JavaScript Weekend List #10

This week I had a chance to dive deeper into GraphQL. I discovered some new tools and now I’m convinced GraphQL is the new way to build APIs. My goal is to prototype few APIs in the next few weeks.

In the past 2–3 months I was researching a lot about “the best API framework, doesn’t have to be JavaScript”. After reading more about Go, Python, Java and other languages I now realize GraphQL is the way to go. I am not saying it’s the best for every single project, but I chose to use it for my projects. I’ll report back how it goes.

Here are some interesting projects and articles for the past week:


1. Announcing Gatsby 1.0

Gatsby is your friendly, blazing fast static site generator for React. And after nearly a year of research, prototyping, and testing, Gatsby v1 is ready for action.


2. Your First Service Worker

A service worker is a simple javascript script that your browser runs in the background. It runs on a different thread to the main JavaScript that powers your web app. It’s async and no blocking, without any DOM access. Quick and easy to follow tutorial.


3. Bullet proof your technology stack with GraphQL

A blog post from my friend John J Masse. As I mentioned in the past — GraphQL is becoming a new standard when it comes to building APIs. The author knows a thing or two about implementing GraphQL in the very large scale projects. Worth the read!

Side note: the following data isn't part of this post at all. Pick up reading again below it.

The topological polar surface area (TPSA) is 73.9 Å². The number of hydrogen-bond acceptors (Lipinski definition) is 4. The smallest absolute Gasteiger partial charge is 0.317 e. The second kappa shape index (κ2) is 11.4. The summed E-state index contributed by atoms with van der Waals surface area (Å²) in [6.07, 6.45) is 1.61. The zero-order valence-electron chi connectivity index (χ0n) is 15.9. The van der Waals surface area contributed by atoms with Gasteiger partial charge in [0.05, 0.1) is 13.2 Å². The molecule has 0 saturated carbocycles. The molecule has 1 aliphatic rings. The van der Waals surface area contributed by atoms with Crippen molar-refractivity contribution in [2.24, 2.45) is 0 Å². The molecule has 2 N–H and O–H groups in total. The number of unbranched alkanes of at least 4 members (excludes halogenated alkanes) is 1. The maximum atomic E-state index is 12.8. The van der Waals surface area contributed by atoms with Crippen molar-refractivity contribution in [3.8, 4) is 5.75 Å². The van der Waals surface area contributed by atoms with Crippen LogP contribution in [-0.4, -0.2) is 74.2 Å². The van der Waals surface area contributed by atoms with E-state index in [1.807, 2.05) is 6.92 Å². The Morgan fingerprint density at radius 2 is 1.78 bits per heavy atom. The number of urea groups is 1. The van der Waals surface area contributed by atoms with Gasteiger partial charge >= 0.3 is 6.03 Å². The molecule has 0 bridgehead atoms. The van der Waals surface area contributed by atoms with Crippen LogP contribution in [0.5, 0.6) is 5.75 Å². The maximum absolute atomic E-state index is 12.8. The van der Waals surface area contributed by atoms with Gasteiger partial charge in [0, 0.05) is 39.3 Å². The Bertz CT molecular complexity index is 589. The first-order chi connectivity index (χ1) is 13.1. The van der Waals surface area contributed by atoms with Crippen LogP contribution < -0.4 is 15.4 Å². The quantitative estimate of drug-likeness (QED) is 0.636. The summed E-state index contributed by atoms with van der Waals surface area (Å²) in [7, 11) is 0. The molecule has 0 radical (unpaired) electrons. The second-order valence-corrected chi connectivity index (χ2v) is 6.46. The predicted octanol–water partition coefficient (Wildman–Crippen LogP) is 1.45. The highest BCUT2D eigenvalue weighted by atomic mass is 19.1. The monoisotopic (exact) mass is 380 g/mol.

4. A beginner’s guide to making Progressive Web Apps

Hopefully, this post will be all you need to get started in making your own PWA.


5. Mastering Chrome Developer Tools: Next Level Front-End Development Techniques

You may already be familiar with the basic features of the Chrome Developer Tools: the DOM inspector, styles panel, and JavaScript console. But there are a number of lesser-known features that can dramatically improve your debugging or app creation workflows.

6. GraphQL-Europe 2017 Videos


7. Building a realtime feed with Node.js and AMP

On mobile devices, web pages can take several seconds to load. However, AMPs are web pages designed to load near instantaneously due to the limited set of allowed functionality they provide and a distribution system built around caching.


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